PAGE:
Matthew Tipton has signed up to write a weekly column offering his views on football. Now in his first season of management at Warrenpoint Town, Tipton’s professional playing career started with Oldham Athletic as a 17-year-old striker and included caps for Wales under 21s alongside appearances for clubs in England, the Republic of Ireland and Northern Ireland.
“Sealing the Championship title last weekend was amazing on a personal level and for everyone connected to Warrenpoint Town.
“With that in mind, rather than use this week’s column to focus on the specifics of our league triumph (I will look back on that more at the end of the season), I want to put the spotlight on the unsung heroes.
“Bringing success to a family club like Warrenpoint means so much to the people who give up time to keep everything ticking over day in, day out.
“In my experience as a player and manager, the kitman tends to be the lifeblood of any changing room, especially over here in the Irish League.
“At Portadown we had Geordie Richardson, who was so methodical and made sure every player’s boots and kit were ready.
“When I moved to Linfield I found Gary Eccles a great link to everything going on around the club and very professional.
“Bert Thompson with Ballymena United was also very keen to make sure everything was right.
“I’m superstitious so if I join a new club and play well I want whatever spot I sat at in the changing room to stay the same, irrespective of squad numbers or anything.
“Bert always made sure my kit was in the right place and, like the rest, understood the small details.
“Now we come to Pat Longridge at Warrenpoint Town - probably a combination of all three and just a great all-round character.
“You could see how much last weekend’s win to wrap up the title meant to Pat and so many others around the club during the celebrations.
“Pat, unfortunately, has been ill this week so hopefully this gives him a chuckle and we look forward to his return.
“He has certainly been missed around the club by the players and coaching team (even if initially we thought he was staying away in a sulk because of the mess everyone made in the changing room during the title celebrations on Saturday).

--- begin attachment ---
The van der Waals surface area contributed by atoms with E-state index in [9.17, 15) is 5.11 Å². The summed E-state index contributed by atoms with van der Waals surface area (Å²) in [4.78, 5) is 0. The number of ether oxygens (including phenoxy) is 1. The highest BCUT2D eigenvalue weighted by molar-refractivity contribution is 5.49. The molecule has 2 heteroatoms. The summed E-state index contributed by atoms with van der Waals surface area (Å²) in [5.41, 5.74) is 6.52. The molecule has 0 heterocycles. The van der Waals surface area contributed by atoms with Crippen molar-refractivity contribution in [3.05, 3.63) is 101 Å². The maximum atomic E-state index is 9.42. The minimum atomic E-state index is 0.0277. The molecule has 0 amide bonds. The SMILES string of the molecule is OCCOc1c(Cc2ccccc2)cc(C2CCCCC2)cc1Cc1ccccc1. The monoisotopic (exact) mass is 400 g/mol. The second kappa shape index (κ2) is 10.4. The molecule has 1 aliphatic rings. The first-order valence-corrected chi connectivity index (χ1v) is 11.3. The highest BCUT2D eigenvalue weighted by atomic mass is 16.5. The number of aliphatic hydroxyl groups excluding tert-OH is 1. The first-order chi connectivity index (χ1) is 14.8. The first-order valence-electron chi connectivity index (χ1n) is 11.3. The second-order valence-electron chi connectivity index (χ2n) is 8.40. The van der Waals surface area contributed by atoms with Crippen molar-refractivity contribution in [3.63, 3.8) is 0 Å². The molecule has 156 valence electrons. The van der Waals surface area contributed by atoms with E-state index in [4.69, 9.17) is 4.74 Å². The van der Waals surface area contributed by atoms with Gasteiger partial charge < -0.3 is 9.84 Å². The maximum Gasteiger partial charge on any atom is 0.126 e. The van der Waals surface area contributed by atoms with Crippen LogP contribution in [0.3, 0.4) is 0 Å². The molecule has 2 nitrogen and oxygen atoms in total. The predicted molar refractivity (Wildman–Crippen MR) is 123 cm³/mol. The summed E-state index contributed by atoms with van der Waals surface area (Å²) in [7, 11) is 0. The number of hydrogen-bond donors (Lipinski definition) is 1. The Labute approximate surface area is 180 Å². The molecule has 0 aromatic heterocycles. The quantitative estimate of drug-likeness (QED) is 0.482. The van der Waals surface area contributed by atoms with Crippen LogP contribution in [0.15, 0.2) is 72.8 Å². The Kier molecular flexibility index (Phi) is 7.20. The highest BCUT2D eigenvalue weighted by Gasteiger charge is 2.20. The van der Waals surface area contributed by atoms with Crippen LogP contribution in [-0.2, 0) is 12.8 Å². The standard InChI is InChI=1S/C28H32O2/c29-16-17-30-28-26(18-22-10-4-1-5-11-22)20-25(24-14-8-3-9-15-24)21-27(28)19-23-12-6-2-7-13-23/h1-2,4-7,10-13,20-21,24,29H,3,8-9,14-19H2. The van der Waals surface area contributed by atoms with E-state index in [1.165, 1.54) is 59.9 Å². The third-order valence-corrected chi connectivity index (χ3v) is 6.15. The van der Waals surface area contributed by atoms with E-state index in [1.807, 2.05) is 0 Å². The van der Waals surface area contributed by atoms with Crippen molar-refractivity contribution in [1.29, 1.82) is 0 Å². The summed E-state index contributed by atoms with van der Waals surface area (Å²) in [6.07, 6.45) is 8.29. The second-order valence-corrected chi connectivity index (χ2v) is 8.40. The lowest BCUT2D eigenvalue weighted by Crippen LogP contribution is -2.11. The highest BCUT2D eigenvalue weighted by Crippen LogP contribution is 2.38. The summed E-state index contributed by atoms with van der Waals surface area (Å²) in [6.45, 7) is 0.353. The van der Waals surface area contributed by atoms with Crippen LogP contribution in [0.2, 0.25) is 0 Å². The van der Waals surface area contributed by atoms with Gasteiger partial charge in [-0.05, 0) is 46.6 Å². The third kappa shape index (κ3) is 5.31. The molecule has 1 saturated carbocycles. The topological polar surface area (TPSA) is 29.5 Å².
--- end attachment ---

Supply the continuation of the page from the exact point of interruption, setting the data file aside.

“My first real experience of Pat was on the pre-season trip to Bangor in Wales, which happens to be my home city.
“After the game we went to a pub owned by my mate called ‘Paddy’s Bar’.
“Everything was going grand then suddenly Pat asked for the microphone and proceeded to belt out ‘The Wild Rover’.
“For the next few hours he hogged the mic and everyone had a great laugh, even if the only song he seemed to know was ‘The Wild Rover’.
“The fun continued on the boat trip home when the players were banned from drinking but we heard a commotion in the lounge area and walked in to see Pat on the table with a bottle of beer in hand serenading the passengers to another rendition of ‘The Wild Rover’.
“One of my first games as manager at Warrenpoint was away to Dergview and we made the trip together on a coach.
“Once at the ground I asked Pat to unload the cones for the warm-up, at which point he realised he had left them (plus the bibs and footballs) in the van...sitting back at the ground in Warrenpoint.
“Richard Clarke, the Dergview boss and my old Ports team-mate, was able to help us out and, thankfully, the team kit was on board the coach so no real harm done.
“In fairness, it was the only time Pat has made any kind of mistake.
“Myself and the other guys in the coaching team always arrive on training nights a bit earlier, taking it in turns to bring the teabags and biscuits as required.
“It gives us a chance for a chat and Pat is always about too with some great yarns from his week between time spent at the club.
“One that had us laughing recently was his story of helping out his wife’s friend with a lift to Belfast and, when she asked about stopping for a meal, he suggested Applegreen as an option, thinking it was a fancy restaurant the way he had heard all the lads talking about this great place to get food.
“One of Pat’s finest moments came before our crucial game against Ballyclare Comrades at home earlier in the season.
“It was tight at the top, with only a few points between the two clubs and Pat, during one of our training night chats, gave this Churchillian speech to the coaching staff about how no-one would come to our place and leave with the points.
“It was so good we asked him to stand up before the players on matchday and his rousing teamtalk worked wonders, firing up the lads to the point we were 3-0 up after 15 minutes.
“Of course, word quickly spread (thanks no doubt to Pat) and his speech was the talk of the club after the game.
“As a player or manager you savour any kind of trophy but when you also meet people like Pat it really adds something special to the success.
“Pat and countless others in the game may be unsung heroes outside the club walls but it wouldn’t be the same without those characters.”